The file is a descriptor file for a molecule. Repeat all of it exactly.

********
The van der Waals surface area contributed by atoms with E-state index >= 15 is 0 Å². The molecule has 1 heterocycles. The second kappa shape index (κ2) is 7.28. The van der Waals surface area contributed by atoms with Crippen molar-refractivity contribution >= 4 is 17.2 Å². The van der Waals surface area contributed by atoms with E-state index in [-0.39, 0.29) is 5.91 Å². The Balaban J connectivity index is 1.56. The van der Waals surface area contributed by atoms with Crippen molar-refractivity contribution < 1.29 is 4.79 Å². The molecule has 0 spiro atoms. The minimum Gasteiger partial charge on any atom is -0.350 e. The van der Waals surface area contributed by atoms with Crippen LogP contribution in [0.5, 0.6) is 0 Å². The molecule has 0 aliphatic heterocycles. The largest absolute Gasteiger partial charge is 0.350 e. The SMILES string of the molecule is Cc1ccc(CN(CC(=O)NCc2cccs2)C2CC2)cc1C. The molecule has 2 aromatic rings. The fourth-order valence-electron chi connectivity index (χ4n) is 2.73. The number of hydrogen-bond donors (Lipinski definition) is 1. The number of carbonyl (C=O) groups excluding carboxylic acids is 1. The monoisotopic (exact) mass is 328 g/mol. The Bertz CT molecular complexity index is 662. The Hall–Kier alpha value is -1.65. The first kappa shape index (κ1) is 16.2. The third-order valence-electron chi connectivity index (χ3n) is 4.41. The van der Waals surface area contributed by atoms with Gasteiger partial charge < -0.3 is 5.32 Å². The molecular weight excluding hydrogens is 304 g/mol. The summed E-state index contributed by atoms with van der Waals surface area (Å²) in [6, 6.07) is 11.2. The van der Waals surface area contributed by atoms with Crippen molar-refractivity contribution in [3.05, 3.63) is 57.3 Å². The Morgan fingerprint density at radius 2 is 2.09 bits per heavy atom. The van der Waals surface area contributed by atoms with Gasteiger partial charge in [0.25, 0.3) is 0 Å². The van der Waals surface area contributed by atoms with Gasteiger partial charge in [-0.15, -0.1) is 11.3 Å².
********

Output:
The van der Waals surface area contributed by atoms with E-state index >= 15 is 0 Å². The molecule has 1 heterocycles. The second kappa shape index (κ2) is 7.28. The van der Waals surface area contributed by atoms with Crippen molar-refractivity contribution >= 4 is 17.2 Å². The van der Waals surface area contributed by atoms with E-state index in [-0.39, 0.29) is 5.91 Å². The Balaban J connectivity index is 1.56. The van der Waals surface area contributed by atoms with Crippen molar-refractivity contribution < 1.29 is 4.79 Å². The molecule has 0 spiro atoms. The minimum Gasteiger partial charge on any atom is -0.350 e. The van der Waals surface area contributed by atoms with Crippen LogP contribution in [0.5, 0.6) is 0 Å². The molecule has 0 aliphatic heterocycles. The largest absolute Gasteiger partial charge is 0.350 e. The SMILES string of the molecule is Cc1ccc(CN(CC(=O)NCc2cccs2)C2CC2)cc1C. The molecule has 2 aromatic rings. The fourth-order valence-electron chi connectivity index (χ4n) is 2.73. The number of hydrogen-bond donors (Lipinski definition) is 1. The number of carbonyl (C=O) groups excluding carboxylic acids is 1. The monoisotopic (exact) mass is 328 g/mol. The Bertz CT molecular complexity index is 662. The Hall–Kier alpha value is -1.65. The first kappa shape index (κ1) is 16.2. The third-order valence-electron chi connectivity index (χ3n) is 4.41. The van der Waals surface area contributed by atoms with Gasteiger partial charge < -0.3 is 5.32 Å². The molecular weight excluding hydrogens is 304 g/mol. The summed E-state index contributed by atoms with van der Waals surface area (Å²) in [6, 6.07) is 11.2. The van der Waals surface area contributed by atoms with Crippen molar-refractivity contribution in [3.05, 3.63) is 57.3 Å². The Morgan fingerprint density at radius 2 is 2.09 bits per heavy atom. The van der Waals surface area contributed by atoms with Gasteiger partial charge in [0.25, 0.3) is 0 Å². The van der Waals surface area contributed by atoms with Gasteiger partial charge in [-0.15, -0.1) is 11.3 Å².